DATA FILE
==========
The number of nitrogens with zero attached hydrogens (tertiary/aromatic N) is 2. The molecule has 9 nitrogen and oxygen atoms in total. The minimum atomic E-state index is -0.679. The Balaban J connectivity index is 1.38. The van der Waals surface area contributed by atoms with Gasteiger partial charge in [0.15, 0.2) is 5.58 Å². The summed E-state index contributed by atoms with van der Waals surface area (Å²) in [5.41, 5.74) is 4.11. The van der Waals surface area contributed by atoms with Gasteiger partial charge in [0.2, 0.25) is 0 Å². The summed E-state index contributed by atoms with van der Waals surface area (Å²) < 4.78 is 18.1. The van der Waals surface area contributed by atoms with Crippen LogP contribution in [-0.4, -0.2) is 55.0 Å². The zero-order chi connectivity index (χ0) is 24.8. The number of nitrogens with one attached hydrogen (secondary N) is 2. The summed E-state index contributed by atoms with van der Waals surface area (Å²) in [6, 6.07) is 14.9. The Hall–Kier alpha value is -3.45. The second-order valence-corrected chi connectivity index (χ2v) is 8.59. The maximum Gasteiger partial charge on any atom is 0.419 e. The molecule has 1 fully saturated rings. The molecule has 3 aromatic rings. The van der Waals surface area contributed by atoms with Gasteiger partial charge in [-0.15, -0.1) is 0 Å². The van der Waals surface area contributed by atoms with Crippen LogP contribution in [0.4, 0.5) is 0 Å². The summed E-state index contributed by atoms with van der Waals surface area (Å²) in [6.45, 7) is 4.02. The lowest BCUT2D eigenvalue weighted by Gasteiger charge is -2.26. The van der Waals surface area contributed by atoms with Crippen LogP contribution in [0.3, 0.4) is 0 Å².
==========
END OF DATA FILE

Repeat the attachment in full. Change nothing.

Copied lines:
The number of nitrogens with zero attached hydrogens (tertiary/aromatic N) is 2. The molecule has 9 nitrogen and oxygen atoms in total. The minimum atomic E-state index is -0.679. The Balaban J connectivity index is 1.38. The van der Waals surface area contributed by atoms with Gasteiger partial charge in [0.15, 0.2) is 5.58 Å². The summed E-state index contributed by atoms with van der Waals surface area (Å²) in [5.41, 5.74) is 4.11. The van der Waals surface area contributed by atoms with Gasteiger partial charge in [0.2, 0.25) is 0 Å². The summed E-state index contributed by atoms with van der Waals surface area (Å²) < 4.78 is 18.1. The van der Waals surface area contributed by atoms with Crippen LogP contribution in [-0.4, -0.2) is 55.0 Å². The zero-order chi connectivity index (χ0) is 24.8. The number of nitrogens with one attached hydrogen (secondary N) is 2. The summed E-state index contributed by atoms with van der Waals surface area (Å²) in [6, 6.07) is 14.9. The Hall–Kier alpha value is -3.45. The second-order valence-corrected chi connectivity index (χ2v) is 8.59. The maximum Gasteiger partial charge on any atom is 0.419 e. The molecule has 1 fully saturated rings. The molecule has 3 aromatic rings. The van der Waals surface area contributed by atoms with Gasteiger partial charge in [-0.15, -0.1) is 0 Å². The van der Waals surface area contributed by atoms with Crippen LogP contribution in [0.4, 0.5) is 0 Å². The summed E-state index contributed by atoms with van der Waals surface area (Å²) in [6.45, 7) is 4.02. The lowest BCUT2D eigenvalue weighted by Gasteiger charge is -2.26. The van der Waals surface area contributed by atoms with Crippen LogP contribution in [0.3, 0.4) is 0 Å².